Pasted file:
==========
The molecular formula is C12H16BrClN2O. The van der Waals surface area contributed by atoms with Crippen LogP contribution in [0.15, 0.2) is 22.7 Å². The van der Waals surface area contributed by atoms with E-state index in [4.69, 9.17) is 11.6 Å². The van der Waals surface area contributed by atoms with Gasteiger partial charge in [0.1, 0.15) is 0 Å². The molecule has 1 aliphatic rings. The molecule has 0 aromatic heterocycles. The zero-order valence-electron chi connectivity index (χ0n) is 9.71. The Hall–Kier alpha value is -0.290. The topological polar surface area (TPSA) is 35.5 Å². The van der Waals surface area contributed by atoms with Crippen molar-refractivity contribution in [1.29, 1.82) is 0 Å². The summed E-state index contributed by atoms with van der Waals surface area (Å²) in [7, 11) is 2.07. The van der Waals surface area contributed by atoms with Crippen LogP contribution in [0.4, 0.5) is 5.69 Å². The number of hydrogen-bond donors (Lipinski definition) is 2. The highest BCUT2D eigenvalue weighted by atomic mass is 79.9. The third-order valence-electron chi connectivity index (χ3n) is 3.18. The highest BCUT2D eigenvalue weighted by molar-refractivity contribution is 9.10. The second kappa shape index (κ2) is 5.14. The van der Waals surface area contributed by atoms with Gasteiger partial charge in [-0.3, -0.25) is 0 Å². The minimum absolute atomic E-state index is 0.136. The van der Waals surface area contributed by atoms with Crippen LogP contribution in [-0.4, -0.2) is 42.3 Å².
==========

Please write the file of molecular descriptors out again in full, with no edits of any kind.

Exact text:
The molecular formula is C12H16BrClN2O. The van der Waals surface area contributed by atoms with Crippen LogP contribution in [0.15, 0.2) is 22.7 Å². The van der Waals surface area contributed by atoms with E-state index in [4.69, 9.17) is 11.6 Å². The van der Waals surface area contributed by atoms with Gasteiger partial charge in [0.1, 0.15) is 0 Å². The molecule has 1 aliphatic rings. The molecule has 0 aromatic heterocycles. The zero-order valence-electron chi connectivity index (χ0n) is 9.71. The Hall–Kier alpha value is -0.290. The topological polar surface area (TPSA) is 35.5 Å². The van der Waals surface area contributed by atoms with Crippen molar-refractivity contribution in [1.29, 1.82) is 0 Å². The summed E-state index contributed by atoms with van der Waals surface area (Å²) in [7, 11) is 2.07. The van der Waals surface area contributed by atoms with Crippen LogP contribution in [0.4, 0.5) is 5.69 Å². The number of hydrogen-bond donors (Lipinski definition) is 2. The highest BCUT2D eigenvalue weighted by atomic mass is 79.9. The third-order valence-electron chi connectivity index (χ3n) is 3.18. The highest BCUT2D eigenvalue weighted by molar-refractivity contribution is 9.10. The second kappa shape index (κ2) is 5.14. The van der Waals surface area contributed by atoms with Gasteiger partial charge in [-0.3, -0.25) is 0 Å². The minimum absolute atomic E-state index is 0.136. The van der Waals surface area contributed by atoms with Crippen LogP contribution in [-0.4, -0.2) is 42.3 Å².